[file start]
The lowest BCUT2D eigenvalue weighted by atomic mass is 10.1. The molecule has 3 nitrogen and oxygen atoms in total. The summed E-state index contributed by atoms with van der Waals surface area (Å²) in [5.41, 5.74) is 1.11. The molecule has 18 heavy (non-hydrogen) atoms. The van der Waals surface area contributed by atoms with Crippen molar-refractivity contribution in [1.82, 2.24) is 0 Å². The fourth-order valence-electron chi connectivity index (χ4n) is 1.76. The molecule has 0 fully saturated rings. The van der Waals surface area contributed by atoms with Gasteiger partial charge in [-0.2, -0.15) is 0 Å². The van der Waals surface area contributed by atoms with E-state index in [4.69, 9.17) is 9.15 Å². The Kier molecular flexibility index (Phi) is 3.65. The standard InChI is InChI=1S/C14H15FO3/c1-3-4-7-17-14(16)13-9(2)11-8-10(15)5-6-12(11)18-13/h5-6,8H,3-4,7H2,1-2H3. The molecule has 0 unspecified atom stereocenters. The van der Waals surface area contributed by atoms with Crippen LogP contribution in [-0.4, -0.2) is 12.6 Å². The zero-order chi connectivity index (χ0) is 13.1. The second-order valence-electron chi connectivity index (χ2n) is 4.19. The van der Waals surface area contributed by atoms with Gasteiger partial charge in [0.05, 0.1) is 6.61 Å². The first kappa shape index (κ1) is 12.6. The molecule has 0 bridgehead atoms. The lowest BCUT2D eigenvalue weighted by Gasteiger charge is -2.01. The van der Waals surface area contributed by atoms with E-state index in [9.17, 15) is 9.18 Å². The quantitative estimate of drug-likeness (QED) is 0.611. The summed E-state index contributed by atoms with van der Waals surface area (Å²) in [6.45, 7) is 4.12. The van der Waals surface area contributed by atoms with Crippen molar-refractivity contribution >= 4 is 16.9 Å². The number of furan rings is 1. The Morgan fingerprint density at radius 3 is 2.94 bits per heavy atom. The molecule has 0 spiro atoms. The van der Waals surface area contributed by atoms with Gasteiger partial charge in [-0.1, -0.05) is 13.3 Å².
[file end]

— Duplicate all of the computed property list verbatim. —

The lowest BCUT2D eigenvalue weighted by atomic mass is 10.1. The molecule has 3 nitrogen and oxygen atoms in total. The summed E-state index contributed by atoms with van der Waals surface area (Å²) in [5.41, 5.74) is 1.11. The molecule has 18 heavy (non-hydrogen) atoms. The van der Waals surface area contributed by atoms with Crippen molar-refractivity contribution in [1.82, 2.24) is 0 Å². The fourth-order valence-electron chi connectivity index (χ4n) is 1.76. The molecule has 0 fully saturated rings. The van der Waals surface area contributed by atoms with Gasteiger partial charge in [-0.2, -0.15) is 0 Å². The van der Waals surface area contributed by atoms with E-state index in [4.69, 9.17) is 9.15 Å². The Kier molecular flexibility index (Phi) is 3.65. The standard InChI is InChI=1S/C14H15FO3/c1-3-4-7-17-14(16)13-9(2)11-8-10(15)5-6-12(11)18-13/h5-6,8H,3-4,7H2,1-2H3. The molecule has 0 unspecified atom stereocenters. The van der Waals surface area contributed by atoms with Crippen LogP contribution in [-0.4, -0.2) is 12.6 Å². The zero-order chi connectivity index (χ0) is 13.1. The second-order valence-electron chi connectivity index (χ2n) is 4.19. The van der Waals surface area contributed by atoms with Gasteiger partial charge in [0.05, 0.1) is 6.61 Å². The first kappa shape index (κ1) is 12.6. The molecule has 0 bridgehead atoms. The lowest BCUT2D eigenvalue weighted by Gasteiger charge is -2.01. The van der Waals surface area contributed by atoms with E-state index in [9.17, 15) is 9.18 Å². The quantitative estimate of drug-likeness (QED) is 0.611. The summed E-state index contributed by atoms with van der Waals surface area (Å²) in [6.45, 7) is 4.12. The van der Waals surface area contributed by atoms with Crippen molar-refractivity contribution >= 4 is 16.9 Å². The number of furan rings is 1. The Morgan fingerprint density at radius 3 is 2.94 bits per heavy atom. The molecule has 0 spiro atoms. The van der Waals surface area contributed by atoms with Gasteiger partial charge in [-0.1, -0.05) is 13.3 Å².